Solar Cleaning and Maintenance Careers

Sometimes the solar installer will also perform routine cleaning and upkeep on the systems that he or she installs. Other times, a company will outsource this role to an independent contractor or to another company that specializes in this service. Solar panels don’t require a significant amount of maintenance, but they do need to be regularly cleaned and monitored to ensure they are functioning properly.

As more upgrades become available, solar maintenance professionals may be asked to perform these design enhancements. For example, adding a hydrophobic coating to solar panels is believed to boost electrical output. Solar tracking mounts are also becoming more common on ground-mounted arrays to help the modules track sunlight throughout the day.  

Carrying lifespans of 25 years or more, crystal silicon-based solar panel systems can mean reliable and secure jobs for maintenance workers nationwide.

Solar Research & Development Careers

As solar technologies advance, solar research is one area in need of qualified professionals. Careers in solar research involve everything from photovoltaics, concentrating solar power (CSP), grid integration and market research. For example, the National Renewable Energy Laboratory (NREL) has a photovoltaic R&D division that focuses on areas such as:

  • Silicon materials
  • New materials and devices
  • Performance and reliability
  • Thin-film devices
  • PV engineering

Today, tens of millions of dollars are being invested annually in universities, governments, and private companies to support solar research and testing. In fact, solar patents are the second largest area of new patent filings.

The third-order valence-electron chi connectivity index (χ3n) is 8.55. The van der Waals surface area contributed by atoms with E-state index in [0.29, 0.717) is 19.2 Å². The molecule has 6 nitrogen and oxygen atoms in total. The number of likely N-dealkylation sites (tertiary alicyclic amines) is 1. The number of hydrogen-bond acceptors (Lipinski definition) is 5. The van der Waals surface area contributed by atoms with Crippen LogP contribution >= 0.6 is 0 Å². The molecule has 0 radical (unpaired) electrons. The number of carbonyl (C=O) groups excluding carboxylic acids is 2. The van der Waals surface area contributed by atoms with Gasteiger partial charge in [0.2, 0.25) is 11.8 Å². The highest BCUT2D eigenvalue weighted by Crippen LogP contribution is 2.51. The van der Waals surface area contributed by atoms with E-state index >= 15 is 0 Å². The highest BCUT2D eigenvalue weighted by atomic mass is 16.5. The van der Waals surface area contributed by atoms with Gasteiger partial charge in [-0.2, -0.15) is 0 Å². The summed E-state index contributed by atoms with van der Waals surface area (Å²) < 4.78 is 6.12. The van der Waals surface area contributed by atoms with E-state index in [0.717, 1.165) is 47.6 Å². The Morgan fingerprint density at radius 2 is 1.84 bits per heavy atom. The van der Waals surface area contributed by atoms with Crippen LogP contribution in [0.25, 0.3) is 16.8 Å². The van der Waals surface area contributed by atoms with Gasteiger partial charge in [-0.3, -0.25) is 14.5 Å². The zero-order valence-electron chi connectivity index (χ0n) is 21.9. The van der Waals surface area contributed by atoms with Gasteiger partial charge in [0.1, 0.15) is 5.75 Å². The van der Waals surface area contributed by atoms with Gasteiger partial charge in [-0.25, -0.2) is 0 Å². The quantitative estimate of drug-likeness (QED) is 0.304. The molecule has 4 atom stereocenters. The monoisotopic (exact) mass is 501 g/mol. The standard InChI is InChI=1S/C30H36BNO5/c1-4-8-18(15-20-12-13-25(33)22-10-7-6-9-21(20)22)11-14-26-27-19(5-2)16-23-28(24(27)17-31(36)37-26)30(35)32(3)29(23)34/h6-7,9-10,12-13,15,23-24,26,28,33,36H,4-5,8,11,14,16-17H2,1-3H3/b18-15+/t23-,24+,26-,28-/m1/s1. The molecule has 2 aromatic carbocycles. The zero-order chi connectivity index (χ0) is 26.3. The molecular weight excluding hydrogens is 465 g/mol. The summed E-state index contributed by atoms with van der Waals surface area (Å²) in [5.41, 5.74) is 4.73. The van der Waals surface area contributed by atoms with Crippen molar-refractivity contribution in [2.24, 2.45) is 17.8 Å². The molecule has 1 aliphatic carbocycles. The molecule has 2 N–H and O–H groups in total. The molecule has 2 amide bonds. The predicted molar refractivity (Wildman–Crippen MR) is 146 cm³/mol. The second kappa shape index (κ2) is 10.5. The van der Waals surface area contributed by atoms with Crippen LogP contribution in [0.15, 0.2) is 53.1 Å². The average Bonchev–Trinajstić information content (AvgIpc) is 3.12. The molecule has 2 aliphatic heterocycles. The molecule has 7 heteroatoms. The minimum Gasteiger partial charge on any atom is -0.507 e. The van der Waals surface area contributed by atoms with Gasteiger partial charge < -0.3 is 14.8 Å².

Not all research deals with solar technology, however. As solar becomes more widely accepted across the U.S., there is a growing need for information about consumer behavior and trends, the performance of public traded solar stocks, support for various public policies, and more.

Solar Careers in Consulting, Sales and Financial Services

If you’re looking for work on the side, and you already have experience in the solar industry, a consulting gig may be the perfect fit. Consultants offer independent advice on site selection, technology, equipment configuration and more for both companies and residents. They can also recommend reputable installers and offer advice in terms of the best financing option for the client’s unique situation.  

Since all solar products must be sold, sales representatives will always be needed. Whether it’s selling the components to a solar array or the system itself, knowledgeable sales professionals are integral for keeping the industry afloat.

Nearly every solar project requires financing. Therefore, job opportunities exist at banks, insurance companies and through private financial institutions to help make the cost of going solar feasible for residents. In fact, the availability of solar financing is a key component of helping the industry grow – so you can expect jobs to expand in this particular sector.

Your dream job in solar is waiting for you. There’s no time like the present to embark on a gratifying career in this emerging industry.

Get started today on a new or different career in solar energy. Start by creating a free professional profile on Clean Energy Jobs List – then search for job opportunities near you!